• Process Information:

After the receive information function is done, the next function is process information performed by the dendrites. After the binding of the neurotransmitter receptor in the post-synaptic neuron, a cascade of the signals begin, this enables the processing of the information at the synapse. This cascade of signals or signaling cascade depends on the neurotransmitter and the receptors of neurotransmitters. There are many other neurotransmitters including glutamate and inhibitory neurotransmitters such as GABA. The neurotransmitter receptors start a cascade of signal or signaling cascade which used to activate certain the ligand-gated ion channels. The ligand-gated ion channel enables the ions to enter in neurons, such as sodium, calcium, chloride, etc. or exist from the neurons, such as potassium.

In the inhibitory neurotransmitters, something similar occurs but binding of the result from the activation of ligand-gated Cl- channels, instead of activating ligand-gated Na+ channels. The Cl- channel flows into the post-synaptic neuron, while K+ will flow out from the cell. Although, the negative charge net influx (Cl-) leads to decrease potential in the cell membrane. Then the cell will be Hyperpolarized.

  • Transfer Information:

At the last, dendrites perform the function of transfer information. The summation of various EPSPs can surpass the threshold required for the post-synaptic neuron in order to start an action potential.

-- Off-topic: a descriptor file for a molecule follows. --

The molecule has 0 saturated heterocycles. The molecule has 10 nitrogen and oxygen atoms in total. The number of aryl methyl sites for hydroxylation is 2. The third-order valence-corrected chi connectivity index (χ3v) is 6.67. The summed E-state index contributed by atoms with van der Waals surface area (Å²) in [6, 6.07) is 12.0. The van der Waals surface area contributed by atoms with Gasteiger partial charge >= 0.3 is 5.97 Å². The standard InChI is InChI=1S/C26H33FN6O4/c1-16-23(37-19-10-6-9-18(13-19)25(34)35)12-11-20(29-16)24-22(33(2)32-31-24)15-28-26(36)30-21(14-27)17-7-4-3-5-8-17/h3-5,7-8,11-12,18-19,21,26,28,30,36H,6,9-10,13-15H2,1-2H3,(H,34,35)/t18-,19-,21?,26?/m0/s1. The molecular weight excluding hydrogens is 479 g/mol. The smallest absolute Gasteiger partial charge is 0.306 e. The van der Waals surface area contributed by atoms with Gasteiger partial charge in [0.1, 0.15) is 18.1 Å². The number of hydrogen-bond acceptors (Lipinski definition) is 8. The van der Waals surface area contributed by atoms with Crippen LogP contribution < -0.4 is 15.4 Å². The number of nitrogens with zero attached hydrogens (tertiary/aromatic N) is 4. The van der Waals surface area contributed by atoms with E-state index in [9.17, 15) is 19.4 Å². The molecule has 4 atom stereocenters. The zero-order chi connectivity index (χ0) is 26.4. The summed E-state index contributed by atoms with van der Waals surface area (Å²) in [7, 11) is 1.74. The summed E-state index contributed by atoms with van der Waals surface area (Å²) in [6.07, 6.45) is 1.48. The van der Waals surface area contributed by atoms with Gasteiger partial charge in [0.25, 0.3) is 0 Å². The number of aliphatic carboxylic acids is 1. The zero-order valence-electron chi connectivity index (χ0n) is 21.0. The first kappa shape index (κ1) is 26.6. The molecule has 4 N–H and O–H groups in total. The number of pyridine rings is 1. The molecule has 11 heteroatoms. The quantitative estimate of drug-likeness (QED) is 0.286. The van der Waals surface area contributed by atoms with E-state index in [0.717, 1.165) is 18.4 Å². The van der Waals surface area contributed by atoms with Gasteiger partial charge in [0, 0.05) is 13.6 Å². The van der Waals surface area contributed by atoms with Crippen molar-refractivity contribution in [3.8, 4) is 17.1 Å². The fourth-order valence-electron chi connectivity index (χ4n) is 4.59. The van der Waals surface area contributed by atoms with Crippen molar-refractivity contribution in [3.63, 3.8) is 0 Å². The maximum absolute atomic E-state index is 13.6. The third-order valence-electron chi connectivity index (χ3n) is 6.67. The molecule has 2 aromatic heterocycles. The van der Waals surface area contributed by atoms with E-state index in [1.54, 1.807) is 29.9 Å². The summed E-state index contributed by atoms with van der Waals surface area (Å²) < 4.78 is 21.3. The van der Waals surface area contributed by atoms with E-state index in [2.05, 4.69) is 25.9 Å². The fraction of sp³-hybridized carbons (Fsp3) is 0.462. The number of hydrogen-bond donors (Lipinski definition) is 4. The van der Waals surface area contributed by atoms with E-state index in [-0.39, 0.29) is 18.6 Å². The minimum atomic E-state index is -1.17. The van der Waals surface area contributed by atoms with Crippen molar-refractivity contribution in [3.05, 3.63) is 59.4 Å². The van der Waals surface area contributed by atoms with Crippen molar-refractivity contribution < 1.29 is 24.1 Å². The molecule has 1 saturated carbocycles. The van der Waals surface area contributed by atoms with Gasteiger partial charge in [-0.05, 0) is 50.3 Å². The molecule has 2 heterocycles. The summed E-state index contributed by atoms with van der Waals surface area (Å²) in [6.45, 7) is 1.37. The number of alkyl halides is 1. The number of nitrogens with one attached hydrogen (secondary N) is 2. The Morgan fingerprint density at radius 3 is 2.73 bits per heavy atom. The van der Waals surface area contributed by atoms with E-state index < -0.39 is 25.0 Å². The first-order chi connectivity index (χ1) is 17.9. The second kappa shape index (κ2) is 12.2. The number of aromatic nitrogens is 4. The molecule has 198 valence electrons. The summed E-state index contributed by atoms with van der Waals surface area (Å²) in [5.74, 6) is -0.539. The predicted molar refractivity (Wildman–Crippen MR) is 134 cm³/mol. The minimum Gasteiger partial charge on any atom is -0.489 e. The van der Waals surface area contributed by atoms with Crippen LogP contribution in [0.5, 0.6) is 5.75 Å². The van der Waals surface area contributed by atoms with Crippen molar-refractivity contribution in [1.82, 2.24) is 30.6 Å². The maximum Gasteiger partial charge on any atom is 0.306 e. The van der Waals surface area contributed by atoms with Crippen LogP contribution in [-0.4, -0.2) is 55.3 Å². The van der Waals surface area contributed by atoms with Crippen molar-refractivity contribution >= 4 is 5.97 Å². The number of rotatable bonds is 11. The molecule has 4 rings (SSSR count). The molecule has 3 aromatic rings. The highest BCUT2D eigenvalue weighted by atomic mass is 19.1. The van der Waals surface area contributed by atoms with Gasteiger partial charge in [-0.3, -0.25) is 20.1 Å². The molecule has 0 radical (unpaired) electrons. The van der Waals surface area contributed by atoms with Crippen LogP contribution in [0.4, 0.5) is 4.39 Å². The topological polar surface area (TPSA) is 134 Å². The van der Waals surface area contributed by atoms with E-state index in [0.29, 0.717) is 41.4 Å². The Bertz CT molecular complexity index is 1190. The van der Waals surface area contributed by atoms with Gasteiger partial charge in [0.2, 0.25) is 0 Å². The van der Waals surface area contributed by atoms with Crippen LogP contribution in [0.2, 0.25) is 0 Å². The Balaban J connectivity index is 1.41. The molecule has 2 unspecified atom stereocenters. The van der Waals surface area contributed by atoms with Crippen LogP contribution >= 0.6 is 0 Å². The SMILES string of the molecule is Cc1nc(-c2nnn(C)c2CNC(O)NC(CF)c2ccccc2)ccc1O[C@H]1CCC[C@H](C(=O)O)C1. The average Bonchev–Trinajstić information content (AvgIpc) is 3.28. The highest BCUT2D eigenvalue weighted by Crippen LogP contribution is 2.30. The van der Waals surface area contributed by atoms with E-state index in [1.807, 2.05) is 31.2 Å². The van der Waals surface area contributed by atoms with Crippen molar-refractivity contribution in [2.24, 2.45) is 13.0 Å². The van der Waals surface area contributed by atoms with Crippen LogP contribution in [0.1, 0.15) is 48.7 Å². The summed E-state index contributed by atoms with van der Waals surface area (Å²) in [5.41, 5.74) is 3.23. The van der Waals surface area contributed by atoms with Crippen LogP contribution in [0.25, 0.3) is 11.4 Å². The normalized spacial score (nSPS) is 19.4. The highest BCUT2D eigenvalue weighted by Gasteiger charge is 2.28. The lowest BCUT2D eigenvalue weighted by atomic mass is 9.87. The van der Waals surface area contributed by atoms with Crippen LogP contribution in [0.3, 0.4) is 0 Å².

The physiological testing or normal membrane potential of the neuron is around -65mV. It means that the negative charge inside the neurons is with respect to the outside of the cell. This is because, some positive charge (K+) and also some negatively charged ions (A-) present inside the region of the cell, but the outside of the cell has many positive ions such as Na+ and Ca2+, and one negative charge ion such as Cl-. The result of the summation of all charges makes the outside of the cell much positive and the inside of the cell much negative.

The membrane potential of the postsynaptic neuron increases, when an EPSP takes place, for example from -65mV to -64mV which cause becomes the less negative charge. When the summation of various EPSPs makes the neuron membrane potential, it reaches a threshold value of around -55mV. Then, the action potential fired by the neuron which transfers the information to the some or cell body and the across the axon to the end of the post-synaptic neuron.

Image result for dendrite function

Dendrites Malfunction:

The malfunctions in dendrites associated with a variety of nervous system disorders. Malfunctions of dendrites are varying in type and degree of severity. Its range is from abnormal morphology to the disturbance in dendritic branching. All of the malfunction of dendrites link with the disorders including autism, depression, schizophrenia, anxiety, Alzheimer’s and Down syndrome.